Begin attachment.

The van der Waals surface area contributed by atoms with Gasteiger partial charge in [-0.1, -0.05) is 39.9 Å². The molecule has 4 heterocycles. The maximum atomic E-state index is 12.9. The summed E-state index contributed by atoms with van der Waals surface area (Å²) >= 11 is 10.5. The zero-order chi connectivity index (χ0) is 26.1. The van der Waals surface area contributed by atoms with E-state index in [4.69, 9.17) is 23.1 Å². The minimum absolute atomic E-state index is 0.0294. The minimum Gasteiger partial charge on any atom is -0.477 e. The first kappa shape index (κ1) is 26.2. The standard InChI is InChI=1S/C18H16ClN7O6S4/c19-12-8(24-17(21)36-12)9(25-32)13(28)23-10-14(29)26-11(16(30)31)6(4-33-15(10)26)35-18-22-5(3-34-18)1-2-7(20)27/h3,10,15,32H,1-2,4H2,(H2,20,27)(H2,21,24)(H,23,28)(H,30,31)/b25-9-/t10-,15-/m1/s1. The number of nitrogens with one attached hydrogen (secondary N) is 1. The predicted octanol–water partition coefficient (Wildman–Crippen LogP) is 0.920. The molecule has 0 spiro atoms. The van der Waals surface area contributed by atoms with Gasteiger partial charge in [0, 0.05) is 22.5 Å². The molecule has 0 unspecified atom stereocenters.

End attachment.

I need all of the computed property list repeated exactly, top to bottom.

The van der Waals surface area contributed by atoms with Gasteiger partial charge in [-0.1, -0.05) is 39.9 Å². The molecule has 4 heterocycles. The maximum atomic E-state index is 12.9. The summed E-state index contributed by atoms with van der Waals surface area (Å²) >= 11 is 10.5. The zero-order chi connectivity index (χ0) is 26.1. The van der Waals surface area contributed by atoms with E-state index in [4.69, 9.17) is 23.1 Å². The minimum absolute atomic E-state index is 0.0294. The minimum Gasteiger partial charge on any atom is -0.477 e. The first kappa shape index (κ1) is 26.2. The standard InChI is InChI=1S/C18H16ClN7O6S4/c19-12-8(24-17(21)36-12)9(25-32)13(28)23-10-14(29)26-11(16(30)31)6(4-33-15(10)26)35-18-22-5(3-34-18)1-2-7(20)27/h3,10,15,32H,1-2,4H2,(H2,20,27)(H2,21,24)(H,23,28)(H,30,31)/b25-9-/t10-,15-/m1/s1. The number of nitrogens with one attached hydrogen (secondary N) is 1. The predicted octanol–water partition coefficient (Wildman–Crippen LogP) is 0.920. The molecule has 0 spiro atoms. The van der Waals surface area contributed by atoms with Gasteiger partial charge in [0, 0.05) is 22.5 Å². The molecule has 0 unspecified atom stereocenters.